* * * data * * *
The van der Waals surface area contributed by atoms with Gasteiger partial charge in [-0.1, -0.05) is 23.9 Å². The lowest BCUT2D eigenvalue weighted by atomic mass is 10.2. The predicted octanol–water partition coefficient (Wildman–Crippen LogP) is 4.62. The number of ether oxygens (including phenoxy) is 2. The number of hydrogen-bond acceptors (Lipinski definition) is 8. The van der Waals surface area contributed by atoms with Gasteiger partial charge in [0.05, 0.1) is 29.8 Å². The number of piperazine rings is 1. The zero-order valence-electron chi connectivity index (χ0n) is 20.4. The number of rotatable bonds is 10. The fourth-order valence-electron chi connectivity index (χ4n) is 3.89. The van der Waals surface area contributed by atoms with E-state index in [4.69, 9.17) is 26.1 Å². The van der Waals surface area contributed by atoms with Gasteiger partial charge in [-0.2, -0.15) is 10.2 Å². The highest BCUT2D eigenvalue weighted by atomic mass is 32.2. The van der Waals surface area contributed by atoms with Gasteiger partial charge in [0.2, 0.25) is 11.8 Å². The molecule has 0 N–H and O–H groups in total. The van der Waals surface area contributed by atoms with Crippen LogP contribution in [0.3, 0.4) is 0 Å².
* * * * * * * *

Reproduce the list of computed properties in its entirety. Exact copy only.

The van der Waals surface area contributed by atoms with Gasteiger partial charge in [-0.1, -0.05) is 23.9 Å². The lowest BCUT2D eigenvalue weighted by atomic mass is 10.2. The predicted octanol–water partition coefficient (Wildman–Crippen LogP) is 4.62. The number of ether oxygens (including phenoxy) is 2. The number of hydrogen-bond acceptors (Lipinski definition) is 8. The van der Waals surface area contributed by atoms with Gasteiger partial charge in [0.05, 0.1) is 29.8 Å². The number of piperazine rings is 1. The zero-order valence-electron chi connectivity index (χ0n) is 20.4. The number of rotatable bonds is 10. The fourth-order valence-electron chi connectivity index (χ4n) is 3.89. The van der Waals surface area contributed by atoms with E-state index in [4.69, 9.17) is 26.1 Å². The van der Waals surface area contributed by atoms with Gasteiger partial charge in [-0.2, -0.15) is 10.2 Å². The highest BCUT2D eigenvalue weighted by atomic mass is 32.2. The van der Waals surface area contributed by atoms with Gasteiger partial charge in [0.2, 0.25) is 11.8 Å². The molecule has 0 N–H and O–H groups in total. The van der Waals surface area contributed by atoms with Crippen LogP contribution in [0.3, 0.4) is 0 Å².